J Child to Stephen F Austin, 01-24-1830

Summary: Suggests a plan for hastening the settlement of Texas. Does not care whether slavery is permitted or not.

Natchez Janry 24, 1830

Dear Col,

Since I visited Texas in the year 1822, at your request for the purpose of aiding in the establishment and support of your colony, it is well known to you that my exertions have been unremitting in the promotion of the original plan of the settlement, and perhaps my subsequent absence has been more beneficial to the undertaking, than I could have been by remaining among you. And at the same time I flatter myself that something has been gained on the scores of individual fortune and reputation both.

At the present crisis however a thought has struck me, that a movement might be made highly beneficial to the colony, in strict pursuance of the views and policy of the Mexican government and in accordance with your own. A movement, which England must approve and to which the U. States can raise no substantial objections, as it will have a direct tendency to perpetuate a friendly understanding between the three powers, my efforts in the service of Mexican Independence, and to suppress subsequent revolt, in Texas, are also well known to you and the government.

With this project in view, which I will hereafter more fully detail, I was on the eve of visiting the city of Mexico to confer with the general government on the subject- But thinking perhaps that your powers were already amply sufficient to authorise a beginning and having made up my mind to abandon the plan, unless it should meet with your approbation, it was thought most adviseable to consult you in the first place. Since my first visit to Texas in 1812 it has been my uniform opinion that, this section of the country is destined to become the strongest arm of the Mexican Republic. At that early period I fixed on the site you now occupy, as the future seat of government unless the opposite point on this side the river bottom should be deemed more eligible on account of wood and water, A military lookout post at fort Bolivar, a trading establishment at the head of the navigation on the Buffalo Bayou connecting these settlements with your Town on this side and securing the trade and attachment of the Indians and whites on the waters of the Trinity, and extending the same line on the other side to the navigable waters of the St. Bernard. With this view let the Mexican government open a land office at St. Felipe de Austin with full powers to make indefeasible complete grants of land to actual settlers at a price certain for any quantity not exceeding 640, or 1,000 acres, let them invite the Mexicans in the interior to move down and settle in Texas, and permit foreign emigrants of good character and small capital with industrious habits to settle permanently among them, whose attachment will ex necessitate rei be stronger in favor of their adopted country than any other, and my word for it, in three or four years we will give a spur to commerce and agriculture greatly enhancing the price of lands, and converting the present drone like apathy that broods over those delightful regions into the busy hum of the beehive in May.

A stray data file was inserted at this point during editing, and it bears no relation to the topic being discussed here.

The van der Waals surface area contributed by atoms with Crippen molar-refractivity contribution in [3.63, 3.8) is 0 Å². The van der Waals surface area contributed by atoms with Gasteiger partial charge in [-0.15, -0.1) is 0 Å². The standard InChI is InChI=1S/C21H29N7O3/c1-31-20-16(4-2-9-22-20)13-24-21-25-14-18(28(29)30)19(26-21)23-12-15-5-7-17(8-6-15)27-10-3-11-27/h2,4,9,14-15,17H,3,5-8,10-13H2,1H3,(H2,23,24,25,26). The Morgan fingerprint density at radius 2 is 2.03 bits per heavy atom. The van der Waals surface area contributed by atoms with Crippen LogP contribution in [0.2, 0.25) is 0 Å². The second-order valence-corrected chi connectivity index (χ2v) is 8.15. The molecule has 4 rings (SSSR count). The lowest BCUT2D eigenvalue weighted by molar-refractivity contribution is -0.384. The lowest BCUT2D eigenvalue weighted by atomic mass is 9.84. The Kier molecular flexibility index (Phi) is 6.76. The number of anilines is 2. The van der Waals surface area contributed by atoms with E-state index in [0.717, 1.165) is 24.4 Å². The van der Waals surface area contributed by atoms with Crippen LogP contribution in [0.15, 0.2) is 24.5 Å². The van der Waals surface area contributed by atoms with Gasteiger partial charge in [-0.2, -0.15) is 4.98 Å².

This done, I will undertake to establish the trading house on the Buffaloe and make a settlement of some 100 or more persons, and it will not be material with me whether slavery is tolerated or not.

Be so good as to inform me whether you approve of the experiment, and if so whether you deem it within the scope of your powers to authorize me to commence it upon my own plan or one of your own suggestion,

J[oshua] Child

Col Ph Austin